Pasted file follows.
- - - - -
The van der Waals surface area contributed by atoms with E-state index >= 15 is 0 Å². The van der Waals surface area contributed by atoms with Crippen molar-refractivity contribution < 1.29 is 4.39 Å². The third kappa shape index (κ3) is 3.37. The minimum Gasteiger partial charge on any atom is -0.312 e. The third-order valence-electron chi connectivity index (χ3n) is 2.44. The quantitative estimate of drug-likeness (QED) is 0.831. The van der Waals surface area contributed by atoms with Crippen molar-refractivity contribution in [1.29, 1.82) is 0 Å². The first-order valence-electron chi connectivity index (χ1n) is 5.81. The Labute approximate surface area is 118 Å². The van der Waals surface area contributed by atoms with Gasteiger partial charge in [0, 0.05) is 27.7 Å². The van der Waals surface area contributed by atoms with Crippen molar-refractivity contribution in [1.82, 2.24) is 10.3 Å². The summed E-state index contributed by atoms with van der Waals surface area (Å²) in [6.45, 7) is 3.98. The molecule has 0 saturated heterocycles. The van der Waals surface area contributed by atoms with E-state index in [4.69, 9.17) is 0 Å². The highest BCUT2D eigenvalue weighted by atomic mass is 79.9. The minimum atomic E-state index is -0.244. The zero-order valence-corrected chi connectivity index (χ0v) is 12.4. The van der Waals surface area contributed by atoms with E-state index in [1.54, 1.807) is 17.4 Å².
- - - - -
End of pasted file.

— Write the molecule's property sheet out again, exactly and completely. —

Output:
The van der Waals surface area contributed by atoms with E-state index >= 15 is 0 Å². The van der Waals surface area contributed by atoms with Crippen molar-refractivity contribution < 1.29 is 4.39 Å². The third kappa shape index (κ3) is 3.37. The minimum Gasteiger partial charge on any atom is -0.312 e. The third-order valence-electron chi connectivity index (χ3n) is 2.44. The quantitative estimate of drug-likeness (QED) is 0.831. The van der Waals surface area contributed by atoms with Crippen molar-refractivity contribution in [1.29, 1.82) is 0 Å². The first-order valence-electron chi connectivity index (χ1n) is 5.81. The Labute approximate surface area is 118 Å². The van der Waals surface area contributed by atoms with Gasteiger partial charge in [0, 0.05) is 27.7 Å². The van der Waals surface area contributed by atoms with Crippen molar-refractivity contribution in [1.82, 2.24) is 10.3 Å². The summed E-state index contributed by atoms with van der Waals surface area (Å²) in [6.45, 7) is 3.98. The molecule has 0 saturated heterocycles. The van der Waals surface area contributed by atoms with E-state index in [4.69, 9.17) is 0 Å². The highest BCUT2D eigenvalue weighted by atomic mass is 79.9. The minimum atomic E-state index is -0.244. The zero-order valence-corrected chi connectivity index (χ0v) is 12.4. The van der Waals surface area contributed by atoms with E-state index in [1.54, 1.807) is 17.4 Å².